2. Set a proper example
There is no how your child can change overtime if you don’t practice what you preach. Children often mimic and copy their parent’s actions from time to time so if you’re not setting a proper example on how to handle your own anger and frustration then it sure would affect your child. Try modeling good anger management skills that calm you down when you want to get out of a frustrating situation. Your child might just do the same.
3. Set firm and consistent limits
Being too lenient with a tempered child may give way to more misbehavior. Try setting firm and consistent limits as to how they should behave. Your child needs to know and understand what behavior is acceptable and what is not permitted. Also, let close relatives and friends know your set limits by making them aware of the rules and regulations you set and how they should react and response should your child exhibit bad character. Many kids kick, hit and bite people whenever they feel angry and should this happen at any point in time, they should be rebuked immediately so they know they’ve gone out of set limits.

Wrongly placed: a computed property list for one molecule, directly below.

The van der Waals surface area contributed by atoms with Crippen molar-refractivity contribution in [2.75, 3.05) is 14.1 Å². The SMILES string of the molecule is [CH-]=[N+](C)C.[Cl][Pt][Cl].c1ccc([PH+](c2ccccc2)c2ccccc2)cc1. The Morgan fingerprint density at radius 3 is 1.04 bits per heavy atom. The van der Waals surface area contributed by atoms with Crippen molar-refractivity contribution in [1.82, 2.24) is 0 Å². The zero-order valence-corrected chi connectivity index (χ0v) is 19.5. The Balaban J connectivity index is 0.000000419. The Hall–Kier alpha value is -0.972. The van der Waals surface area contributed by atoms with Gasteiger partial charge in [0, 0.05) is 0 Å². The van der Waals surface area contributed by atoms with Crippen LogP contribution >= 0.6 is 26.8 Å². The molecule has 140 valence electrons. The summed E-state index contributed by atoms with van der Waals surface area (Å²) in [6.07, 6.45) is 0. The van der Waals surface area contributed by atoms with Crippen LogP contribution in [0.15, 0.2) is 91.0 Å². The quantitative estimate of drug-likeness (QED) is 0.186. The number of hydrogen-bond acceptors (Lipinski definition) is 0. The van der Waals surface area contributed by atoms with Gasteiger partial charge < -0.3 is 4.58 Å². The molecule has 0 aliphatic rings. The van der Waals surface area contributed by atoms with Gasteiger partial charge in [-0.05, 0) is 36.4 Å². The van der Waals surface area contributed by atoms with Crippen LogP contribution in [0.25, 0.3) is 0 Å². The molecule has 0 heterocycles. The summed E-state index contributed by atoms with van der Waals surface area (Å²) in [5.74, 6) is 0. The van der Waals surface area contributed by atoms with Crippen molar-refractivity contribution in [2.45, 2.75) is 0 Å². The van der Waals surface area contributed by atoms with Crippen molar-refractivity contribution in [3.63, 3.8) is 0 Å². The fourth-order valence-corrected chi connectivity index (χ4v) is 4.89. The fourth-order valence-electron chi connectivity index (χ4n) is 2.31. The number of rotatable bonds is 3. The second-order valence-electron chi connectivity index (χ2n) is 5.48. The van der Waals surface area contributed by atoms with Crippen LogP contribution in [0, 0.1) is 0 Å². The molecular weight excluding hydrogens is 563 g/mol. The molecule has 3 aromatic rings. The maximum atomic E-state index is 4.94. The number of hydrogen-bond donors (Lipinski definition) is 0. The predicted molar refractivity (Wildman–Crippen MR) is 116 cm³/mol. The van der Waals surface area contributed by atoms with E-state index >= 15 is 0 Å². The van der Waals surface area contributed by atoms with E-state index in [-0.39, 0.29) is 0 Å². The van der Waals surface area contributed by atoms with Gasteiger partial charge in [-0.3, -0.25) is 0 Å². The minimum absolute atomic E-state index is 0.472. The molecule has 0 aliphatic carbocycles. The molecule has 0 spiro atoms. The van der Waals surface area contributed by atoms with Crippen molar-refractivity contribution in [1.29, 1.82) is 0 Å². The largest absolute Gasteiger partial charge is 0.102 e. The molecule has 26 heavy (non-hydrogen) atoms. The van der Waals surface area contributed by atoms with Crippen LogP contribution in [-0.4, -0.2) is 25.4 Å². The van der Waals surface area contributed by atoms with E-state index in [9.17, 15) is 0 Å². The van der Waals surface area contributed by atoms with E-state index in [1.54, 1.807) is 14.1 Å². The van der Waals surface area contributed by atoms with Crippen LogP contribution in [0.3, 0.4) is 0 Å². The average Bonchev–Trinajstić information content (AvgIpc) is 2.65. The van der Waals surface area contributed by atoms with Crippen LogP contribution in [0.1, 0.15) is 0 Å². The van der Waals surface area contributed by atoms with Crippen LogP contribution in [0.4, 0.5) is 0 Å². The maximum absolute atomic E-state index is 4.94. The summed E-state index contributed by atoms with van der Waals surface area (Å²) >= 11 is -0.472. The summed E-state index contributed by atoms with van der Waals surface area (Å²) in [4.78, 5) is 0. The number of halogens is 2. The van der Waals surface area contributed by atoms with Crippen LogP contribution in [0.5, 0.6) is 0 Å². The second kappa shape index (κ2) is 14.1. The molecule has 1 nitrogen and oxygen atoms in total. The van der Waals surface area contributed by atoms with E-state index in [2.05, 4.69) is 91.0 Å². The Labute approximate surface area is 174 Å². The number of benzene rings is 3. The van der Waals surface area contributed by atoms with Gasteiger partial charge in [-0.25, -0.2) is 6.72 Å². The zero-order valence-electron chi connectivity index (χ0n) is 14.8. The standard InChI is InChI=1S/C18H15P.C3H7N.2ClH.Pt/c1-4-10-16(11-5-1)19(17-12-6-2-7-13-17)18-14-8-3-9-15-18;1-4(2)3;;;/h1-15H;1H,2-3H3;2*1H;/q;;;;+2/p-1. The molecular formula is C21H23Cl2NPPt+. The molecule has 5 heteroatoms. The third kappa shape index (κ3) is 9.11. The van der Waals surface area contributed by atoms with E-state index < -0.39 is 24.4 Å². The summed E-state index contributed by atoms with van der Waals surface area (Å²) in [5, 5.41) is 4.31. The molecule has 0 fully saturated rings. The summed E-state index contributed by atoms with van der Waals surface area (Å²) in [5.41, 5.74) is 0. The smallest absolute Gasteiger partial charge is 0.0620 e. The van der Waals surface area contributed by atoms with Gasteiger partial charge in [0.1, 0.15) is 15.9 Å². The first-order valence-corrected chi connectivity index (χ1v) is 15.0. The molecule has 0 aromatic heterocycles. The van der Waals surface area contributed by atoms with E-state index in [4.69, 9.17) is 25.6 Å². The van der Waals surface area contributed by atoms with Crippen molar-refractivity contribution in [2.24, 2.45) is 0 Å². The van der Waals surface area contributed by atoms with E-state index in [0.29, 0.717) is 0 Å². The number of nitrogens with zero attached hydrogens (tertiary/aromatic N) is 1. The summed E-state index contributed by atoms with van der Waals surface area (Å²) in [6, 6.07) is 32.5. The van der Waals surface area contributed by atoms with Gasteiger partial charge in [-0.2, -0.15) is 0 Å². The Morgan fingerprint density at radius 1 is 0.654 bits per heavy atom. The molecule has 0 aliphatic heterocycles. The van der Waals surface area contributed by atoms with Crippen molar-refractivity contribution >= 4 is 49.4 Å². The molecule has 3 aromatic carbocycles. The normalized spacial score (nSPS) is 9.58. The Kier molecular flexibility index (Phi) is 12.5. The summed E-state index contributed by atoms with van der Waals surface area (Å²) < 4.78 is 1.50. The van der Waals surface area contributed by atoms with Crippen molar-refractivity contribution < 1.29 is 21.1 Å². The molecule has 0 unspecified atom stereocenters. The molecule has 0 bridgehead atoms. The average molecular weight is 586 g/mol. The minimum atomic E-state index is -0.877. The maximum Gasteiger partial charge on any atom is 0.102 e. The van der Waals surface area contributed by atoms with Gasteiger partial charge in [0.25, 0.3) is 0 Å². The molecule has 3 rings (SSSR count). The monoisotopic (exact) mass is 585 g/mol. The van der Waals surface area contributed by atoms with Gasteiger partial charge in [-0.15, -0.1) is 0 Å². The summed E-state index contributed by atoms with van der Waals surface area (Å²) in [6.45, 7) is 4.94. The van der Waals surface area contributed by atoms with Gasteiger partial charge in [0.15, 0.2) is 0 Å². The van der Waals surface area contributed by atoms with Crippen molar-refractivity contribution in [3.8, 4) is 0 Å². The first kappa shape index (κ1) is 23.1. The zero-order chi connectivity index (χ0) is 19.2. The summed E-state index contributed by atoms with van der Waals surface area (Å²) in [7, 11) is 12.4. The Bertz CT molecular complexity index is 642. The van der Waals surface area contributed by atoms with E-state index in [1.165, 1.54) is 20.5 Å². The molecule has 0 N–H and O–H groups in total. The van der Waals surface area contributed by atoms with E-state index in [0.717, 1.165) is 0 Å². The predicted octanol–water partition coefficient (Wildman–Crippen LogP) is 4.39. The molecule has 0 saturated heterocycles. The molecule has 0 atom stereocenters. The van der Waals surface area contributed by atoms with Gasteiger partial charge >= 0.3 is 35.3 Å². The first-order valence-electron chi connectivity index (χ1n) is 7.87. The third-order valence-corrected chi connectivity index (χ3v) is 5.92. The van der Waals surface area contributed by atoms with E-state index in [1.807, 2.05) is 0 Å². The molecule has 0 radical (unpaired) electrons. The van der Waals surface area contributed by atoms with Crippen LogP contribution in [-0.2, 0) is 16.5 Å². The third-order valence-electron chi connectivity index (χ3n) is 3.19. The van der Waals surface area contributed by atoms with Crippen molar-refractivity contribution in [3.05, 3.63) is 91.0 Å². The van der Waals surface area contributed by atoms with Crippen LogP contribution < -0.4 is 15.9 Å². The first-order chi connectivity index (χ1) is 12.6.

4. Offer affection
It’s good to let your child know you love them from time to time despite their unacceptable behavior. Let your child know you really care about his or her situation and feelings. Children both young and old can be comforted by your presence as an adult whenever they are facing a tough time. It’s also good not overlook the importance and power of a hug to make your child feel loved and accepted. Praise good behaviors when it is exhibited and make your children realize that you notice and appreciate them whenever they handle their anger in a positive way.
5. Introduce fun activities
Getting physical is a great way to distract your kids from their aggression. Most children let out their emotions and aggression through stomping their feet, punching a pillow, pulling, twisting or pounding on a soft object. Introducing dance classes or hiking may help soften the aggression. Try encouraging things your child likes to do such as drawing, walking the dog and reading. These activities can help refocus your child’s thoughts away from anger.
Things to Avoid Doing